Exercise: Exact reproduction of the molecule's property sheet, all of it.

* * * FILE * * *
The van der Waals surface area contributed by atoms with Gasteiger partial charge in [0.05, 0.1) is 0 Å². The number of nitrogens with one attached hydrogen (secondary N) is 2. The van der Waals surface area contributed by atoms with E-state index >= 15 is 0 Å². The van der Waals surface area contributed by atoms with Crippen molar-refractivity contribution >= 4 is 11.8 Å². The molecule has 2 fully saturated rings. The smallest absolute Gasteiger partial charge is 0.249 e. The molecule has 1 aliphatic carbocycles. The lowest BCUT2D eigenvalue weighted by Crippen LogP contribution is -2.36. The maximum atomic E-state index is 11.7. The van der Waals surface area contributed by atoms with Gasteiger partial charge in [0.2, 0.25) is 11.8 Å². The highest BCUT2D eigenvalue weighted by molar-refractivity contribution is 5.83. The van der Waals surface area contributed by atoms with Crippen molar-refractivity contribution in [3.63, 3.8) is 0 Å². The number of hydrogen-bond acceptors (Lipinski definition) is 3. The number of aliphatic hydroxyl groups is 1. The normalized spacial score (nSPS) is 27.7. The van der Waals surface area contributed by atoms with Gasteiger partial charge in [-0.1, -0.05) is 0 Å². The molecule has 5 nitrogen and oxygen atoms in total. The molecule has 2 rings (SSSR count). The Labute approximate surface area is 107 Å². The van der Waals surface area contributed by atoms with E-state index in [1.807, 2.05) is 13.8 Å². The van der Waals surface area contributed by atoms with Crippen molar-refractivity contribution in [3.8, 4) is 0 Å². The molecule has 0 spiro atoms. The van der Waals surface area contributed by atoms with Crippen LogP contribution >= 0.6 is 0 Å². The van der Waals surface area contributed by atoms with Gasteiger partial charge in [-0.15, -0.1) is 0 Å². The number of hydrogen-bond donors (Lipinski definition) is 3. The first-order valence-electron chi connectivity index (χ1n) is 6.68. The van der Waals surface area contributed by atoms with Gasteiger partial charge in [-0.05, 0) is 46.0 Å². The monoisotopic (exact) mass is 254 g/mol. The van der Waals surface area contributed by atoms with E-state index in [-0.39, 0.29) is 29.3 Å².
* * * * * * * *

The van der Waals surface area contributed by atoms with Gasteiger partial charge in [0.05, 0.1) is 0 Å². The number of nitrogens with one attached hydrogen (secondary N) is 2. The van der Waals surface area contributed by atoms with E-state index >= 15 is 0 Å². The van der Waals surface area contributed by atoms with Crippen molar-refractivity contribution >= 4 is 11.8 Å². The molecule has 2 fully saturated rings. The smallest absolute Gasteiger partial charge is 0.249 e. The molecule has 1 aliphatic carbocycles. The lowest BCUT2D eigenvalue weighted by Crippen LogP contribution is -2.36. The maximum atomic E-state index is 11.7. The van der Waals surface area contributed by atoms with Gasteiger partial charge in [0.2, 0.25) is 11.8 Å². The highest BCUT2D eigenvalue weighted by molar-refractivity contribution is 5.83. The van der Waals surface area contributed by atoms with Crippen molar-refractivity contribution in [3.63, 3.8) is 0 Å². The number of hydrogen-bond acceptors (Lipinski definition) is 3. The number of aliphatic hydroxyl groups is 1. The normalized spacial score (nSPS) is 27.7. The van der Waals surface area contributed by atoms with Gasteiger partial charge in [-0.1, -0.05) is 0 Å². The molecule has 5 nitrogen and oxygen atoms in total. The molecule has 2 rings (SSSR count). The Labute approximate surface area is 107 Å². The van der Waals surface area contributed by atoms with E-state index in [1.807, 2.05) is 13.8 Å². The van der Waals surface area contributed by atoms with Crippen molar-refractivity contribution in [3.8, 4) is 0 Å². The molecule has 0 spiro atoms. The van der Waals surface area contributed by atoms with Crippen LogP contribution >= 0.6 is 0 Å². The van der Waals surface area contributed by atoms with Gasteiger partial charge in [-0.15, -0.1) is 0 Å². The number of hydrogen-bond donors (Lipinski definition) is 3. The first-order valence-electron chi connectivity index (χ1n) is 6.68. The van der Waals surface area contributed by atoms with Gasteiger partial charge in [-0.05, 0) is 46.0 Å². The monoisotopic (exact) mass is 254 g/mol. The van der Waals surface area contributed by atoms with E-state index in [-0.39, 0.29) is 29.3 Å².